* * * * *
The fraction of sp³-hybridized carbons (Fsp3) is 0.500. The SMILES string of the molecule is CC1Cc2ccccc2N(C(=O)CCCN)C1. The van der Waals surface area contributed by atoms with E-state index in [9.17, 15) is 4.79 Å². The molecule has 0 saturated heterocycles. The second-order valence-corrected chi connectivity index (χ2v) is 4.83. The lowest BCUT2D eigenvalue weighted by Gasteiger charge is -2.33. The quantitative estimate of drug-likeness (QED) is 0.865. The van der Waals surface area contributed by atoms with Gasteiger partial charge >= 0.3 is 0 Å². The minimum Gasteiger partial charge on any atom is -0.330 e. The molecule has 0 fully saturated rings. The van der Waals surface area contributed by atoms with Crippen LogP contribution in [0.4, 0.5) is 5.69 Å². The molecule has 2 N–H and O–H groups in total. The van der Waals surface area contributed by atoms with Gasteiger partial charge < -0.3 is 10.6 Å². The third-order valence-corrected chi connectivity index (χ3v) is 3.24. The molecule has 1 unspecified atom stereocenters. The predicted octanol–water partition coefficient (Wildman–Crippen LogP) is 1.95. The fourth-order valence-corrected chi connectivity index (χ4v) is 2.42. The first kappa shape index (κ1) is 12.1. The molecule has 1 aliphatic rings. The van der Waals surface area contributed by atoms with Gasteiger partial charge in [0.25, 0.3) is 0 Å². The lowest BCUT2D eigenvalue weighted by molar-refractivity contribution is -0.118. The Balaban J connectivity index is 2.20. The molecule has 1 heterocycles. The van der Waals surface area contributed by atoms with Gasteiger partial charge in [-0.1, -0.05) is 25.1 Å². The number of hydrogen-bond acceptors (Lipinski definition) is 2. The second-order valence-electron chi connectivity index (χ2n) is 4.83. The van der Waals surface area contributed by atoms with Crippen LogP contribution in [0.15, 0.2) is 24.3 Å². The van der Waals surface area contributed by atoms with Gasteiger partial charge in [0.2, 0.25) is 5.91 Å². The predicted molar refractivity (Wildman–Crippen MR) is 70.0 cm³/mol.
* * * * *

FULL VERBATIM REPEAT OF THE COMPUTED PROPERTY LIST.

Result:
The fraction of sp³-hybridized carbons (Fsp3) is 0.500. The SMILES string of the molecule is CC1Cc2ccccc2N(C(=O)CCCN)C1. The van der Waals surface area contributed by atoms with E-state index in [9.17, 15) is 4.79 Å². The molecule has 0 saturated heterocycles. The second-order valence-corrected chi connectivity index (χ2v) is 4.83. The lowest BCUT2D eigenvalue weighted by Gasteiger charge is -2.33. The quantitative estimate of drug-likeness (QED) is 0.865. The van der Waals surface area contributed by atoms with Gasteiger partial charge >= 0.3 is 0 Å². The minimum Gasteiger partial charge on any atom is -0.330 e. The molecule has 0 fully saturated rings. The van der Waals surface area contributed by atoms with Crippen LogP contribution in [0.4, 0.5) is 5.69 Å². The molecule has 2 N–H and O–H groups in total. The van der Waals surface area contributed by atoms with Gasteiger partial charge < -0.3 is 10.6 Å². The third-order valence-corrected chi connectivity index (χ3v) is 3.24. The molecule has 1 unspecified atom stereocenters. The predicted octanol–water partition coefficient (Wildman–Crippen LogP) is 1.95. The fourth-order valence-corrected chi connectivity index (χ4v) is 2.42. The first kappa shape index (κ1) is 12.1. The molecule has 1 aliphatic rings. The van der Waals surface area contributed by atoms with Gasteiger partial charge in [0.25, 0.3) is 0 Å². The lowest BCUT2D eigenvalue weighted by molar-refractivity contribution is -0.118. The Balaban J connectivity index is 2.20. The molecule has 1 heterocycles. The van der Waals surface area contributed by atoms with Gasteiger partial charge in [-0.1, -0.05) is 25.1 Å². The number of hydrogen-bond acceptors (Lipinski definition) is 2. The second-order valence-electron chi connectivity index (χ2n) is 4.83. The van der Waals surface area contributed by atoms with Crippen LogP contribution in [0.15, 0.2) is 24.3 Å². The van der Waals surface area contributed by atoms with Gasteiger partial charge in [0.2, 0.25) is 5.91 Å². The predicted molar refractivity (Wildman–Crippen MR) is 70.0 cm³/mol.